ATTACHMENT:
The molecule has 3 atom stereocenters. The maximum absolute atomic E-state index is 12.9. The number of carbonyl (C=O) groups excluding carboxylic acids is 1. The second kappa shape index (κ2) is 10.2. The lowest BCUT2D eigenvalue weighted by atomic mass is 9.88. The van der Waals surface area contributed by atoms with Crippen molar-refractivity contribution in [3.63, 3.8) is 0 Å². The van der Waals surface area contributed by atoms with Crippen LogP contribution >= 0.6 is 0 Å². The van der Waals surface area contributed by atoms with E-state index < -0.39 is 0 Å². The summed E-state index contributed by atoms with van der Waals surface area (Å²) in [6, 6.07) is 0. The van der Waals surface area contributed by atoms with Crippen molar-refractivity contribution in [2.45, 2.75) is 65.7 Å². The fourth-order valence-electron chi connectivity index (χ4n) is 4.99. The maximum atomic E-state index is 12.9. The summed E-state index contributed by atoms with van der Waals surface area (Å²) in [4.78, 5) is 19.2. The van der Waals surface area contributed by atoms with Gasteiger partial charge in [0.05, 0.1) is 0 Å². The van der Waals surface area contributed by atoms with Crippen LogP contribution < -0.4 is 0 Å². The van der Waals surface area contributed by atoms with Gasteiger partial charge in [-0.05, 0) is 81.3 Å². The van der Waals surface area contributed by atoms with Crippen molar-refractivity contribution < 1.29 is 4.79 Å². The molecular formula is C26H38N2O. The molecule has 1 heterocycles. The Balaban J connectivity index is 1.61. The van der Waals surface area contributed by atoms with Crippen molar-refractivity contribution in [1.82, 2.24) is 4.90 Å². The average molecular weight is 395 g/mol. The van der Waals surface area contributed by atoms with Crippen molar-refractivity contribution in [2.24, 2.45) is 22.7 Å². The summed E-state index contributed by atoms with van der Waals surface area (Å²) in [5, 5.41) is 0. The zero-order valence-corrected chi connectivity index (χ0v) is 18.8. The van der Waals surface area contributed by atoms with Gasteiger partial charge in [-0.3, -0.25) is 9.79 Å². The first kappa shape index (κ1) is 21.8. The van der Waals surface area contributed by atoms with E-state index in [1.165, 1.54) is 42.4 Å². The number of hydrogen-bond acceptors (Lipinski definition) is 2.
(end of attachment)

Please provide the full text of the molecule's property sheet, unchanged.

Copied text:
The molecule has 3 atom stereocenters. The maximum absolute atomic E-state index is 12.9. The number of carbonyl (C=O) groups excluding carboxylic acids is 1. The second kappa shape index (κ2) is 10.2. The lowest BCUT2D eigenvalue weighted by atomic mass is 9.88. The van der Waals surface area contributed by atoms with Crippen molar-refractivity contribution in [3.63, 3.8) is 0 Å². The van der Waals surface area contributed by atoms with Crippen LogP contribution >= 0.6 is 0 Å². The van der Waals surface area contributed by atoms with E-state index < -0.39 is 0 Å². The summed E-state index contributed by atoms with van der Waals surface area (Å²) in [6, 6.07) is 0. The van der Waals surface area contributed by atoms with Crippen molar-refractivity contribution in [2.45, 2.75) is 65.7 Å². The fourth-order valence-electron chi connectivity index (χ4n) is 4.99. The maximum atomic E-state index is 12.9. The summed E-state index contributed by atoms with van der Waals surface area (Å²) in [4.78, 5) is 19.2. The van der Waals surface area contributed by atoms with Gasteiger partial charge in [0.05, 0.1) is 0 Å². The van der Waals surface area contributed by atoms with Crippen LogP contribution < -0.4 is 0 Å². The van der Waals surface area contributed by atoms with Gasteiger partial charge in [-0.05, 0) is 81.3 Å². The van der Waals surface area contributed by atoms with Crippen molar-refractivity contribution < 1.29 is 4.79 Å². The molecular formula is C26H38N2O. The molecule has 1 heterocycles. The Balaban J connectivity index is 1.61. The van der Waals surface area contributed by atoms with Crippen molar-refractivity contribution in [1.82, 2.24) is 4.90 Å². The average molecular weight is 395 g/mol. The van der Waals surface area contributed by atoms with Crippen molar-refractivity contribution in [2.24, 2.45) is 22.7 Å². The summed E-state index contributed by atoms with van der Waals surface area (Å²) in [5, 5.41) is 0. The zero-order valence-corrected chi connectivity index (χ0v) is 18.8. The van der Waals surface area contributed by atoms with Gasteiger partial charge in [-0.3, -0.25) is 9.79 Å². The first kappa shape index (κ1) is 21.8. The van der Waals surface area contributed by atoms with E-state index in [1.165, 1.54) is 42.4 Å². The number of hydrogen-bond acceptors (Lipinski definition) is 2.